Whales are fascinating creatures. We have a good fossil record for them ranging from their land living ancestors to early baleen species. One species of Delphinidae (cousins to the whales) are even considered to be culture bearing (I am referring, of course, to killer whales). They are equally interesting for what happens when they die and fall to the ocean floor. Whale falls are known for the unique range of biota that congregate to feed on the remains (See this post, for example).
Science Daily reports on the discovery of a whale fall in the fossil record. The whale was excavated about 20 years ago and was dated to about 15 million years old. After being excavated the whale – which was about eleven feet long – was put on display at the Long Marine Laboratory in Santa Cruz. After that, it was donated to Museum of Paleontology at UC Berkeley. This is where the story gets interesting (from Science Daily):
As Pyenson prepared it for the museum’s collection, however, he noticed small clams in the nooks and crannies of the skull. He found 21 clams in all, each less than a centimeter in length, or two-fifths of an inch, plus one snail. Most of these organisms were on the skull, but some were nestled in the vertebrae. Haasl, a mollusk expert, thought the clams might be similar to those that cluster around whale falls today and that are able to extract energy from chemicals in bones with the help of specialized symbiotic bacteria. At whale fall depths of more than 1,000 meters, there is no light for photosynthesis.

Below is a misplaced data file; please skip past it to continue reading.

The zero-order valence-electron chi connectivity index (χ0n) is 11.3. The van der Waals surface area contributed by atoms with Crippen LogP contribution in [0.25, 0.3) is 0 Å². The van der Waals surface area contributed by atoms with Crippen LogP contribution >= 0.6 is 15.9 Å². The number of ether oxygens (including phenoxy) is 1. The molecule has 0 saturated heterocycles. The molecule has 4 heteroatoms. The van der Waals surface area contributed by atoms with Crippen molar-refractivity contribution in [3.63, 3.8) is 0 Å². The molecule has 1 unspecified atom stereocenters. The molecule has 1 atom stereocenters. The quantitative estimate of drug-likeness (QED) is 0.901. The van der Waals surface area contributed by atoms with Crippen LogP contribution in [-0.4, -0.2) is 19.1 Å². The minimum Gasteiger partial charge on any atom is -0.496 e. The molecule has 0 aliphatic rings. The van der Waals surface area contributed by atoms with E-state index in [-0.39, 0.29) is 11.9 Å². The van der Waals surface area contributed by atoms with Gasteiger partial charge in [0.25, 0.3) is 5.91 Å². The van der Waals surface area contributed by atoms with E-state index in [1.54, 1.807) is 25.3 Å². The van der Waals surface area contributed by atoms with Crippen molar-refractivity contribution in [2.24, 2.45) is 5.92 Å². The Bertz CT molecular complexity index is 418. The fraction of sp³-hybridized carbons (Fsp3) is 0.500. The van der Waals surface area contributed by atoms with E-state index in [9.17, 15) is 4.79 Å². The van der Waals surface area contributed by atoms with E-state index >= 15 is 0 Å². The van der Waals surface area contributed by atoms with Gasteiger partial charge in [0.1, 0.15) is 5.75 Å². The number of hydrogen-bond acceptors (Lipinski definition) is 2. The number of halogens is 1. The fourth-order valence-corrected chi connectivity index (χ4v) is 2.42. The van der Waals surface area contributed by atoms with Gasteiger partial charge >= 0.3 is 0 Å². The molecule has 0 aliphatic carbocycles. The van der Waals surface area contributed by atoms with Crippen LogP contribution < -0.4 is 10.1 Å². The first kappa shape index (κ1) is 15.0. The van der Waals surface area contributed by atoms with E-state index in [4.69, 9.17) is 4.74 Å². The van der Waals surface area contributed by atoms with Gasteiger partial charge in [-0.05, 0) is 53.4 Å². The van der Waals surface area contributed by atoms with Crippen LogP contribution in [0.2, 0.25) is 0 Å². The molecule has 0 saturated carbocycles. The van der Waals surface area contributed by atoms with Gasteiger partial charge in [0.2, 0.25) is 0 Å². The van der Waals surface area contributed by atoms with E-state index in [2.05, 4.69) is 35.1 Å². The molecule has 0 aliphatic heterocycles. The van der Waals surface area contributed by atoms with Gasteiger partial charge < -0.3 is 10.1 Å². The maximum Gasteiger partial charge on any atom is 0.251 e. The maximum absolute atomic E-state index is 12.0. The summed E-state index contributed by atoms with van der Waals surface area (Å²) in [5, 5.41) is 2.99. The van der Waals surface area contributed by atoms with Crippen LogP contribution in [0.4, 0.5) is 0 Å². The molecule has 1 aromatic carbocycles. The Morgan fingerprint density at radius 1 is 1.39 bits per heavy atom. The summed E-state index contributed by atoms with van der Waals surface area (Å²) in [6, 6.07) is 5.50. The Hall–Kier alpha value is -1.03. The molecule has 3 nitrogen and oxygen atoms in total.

Based on the shape of the fossil clam shells attached to the whale skeleton, Pyenson and Haasl determined that they belong to the same group of mollusks whose living relatives are chemosynthetic, confirming their initial hypothesis that this was a whale fall.
Science Daily goes on to say that:
In contrast, the Año Nuevo skeleton was unusually complete and hosted multiple mollusks. It also was small, which suggested to Pyenson that these specialized deep-sea communities didn’t need large whale carcasses to evolve. Previous researchers had hypothesized that whale-fall communities evolved with the origin of large baleen whales, such as blue whales, and oil-rich bones. Pyenson and Haasl proposed instead that the oil content of the whale’s bones was the more crucial factor.
“What we have are relatives of modern chemosynthetic clams associated directly with the skeleton of a tiny, tiny whale, smaller than any other known from modern whale falls,” Pyenson said. “That tells us that you don’t need very large whales to sustain a whale fall, but what you probably need is a really oily skeleton.”
The research is published here – it requires a subscription
(if anybody has access I would love a copy). I have a copy of the paper now.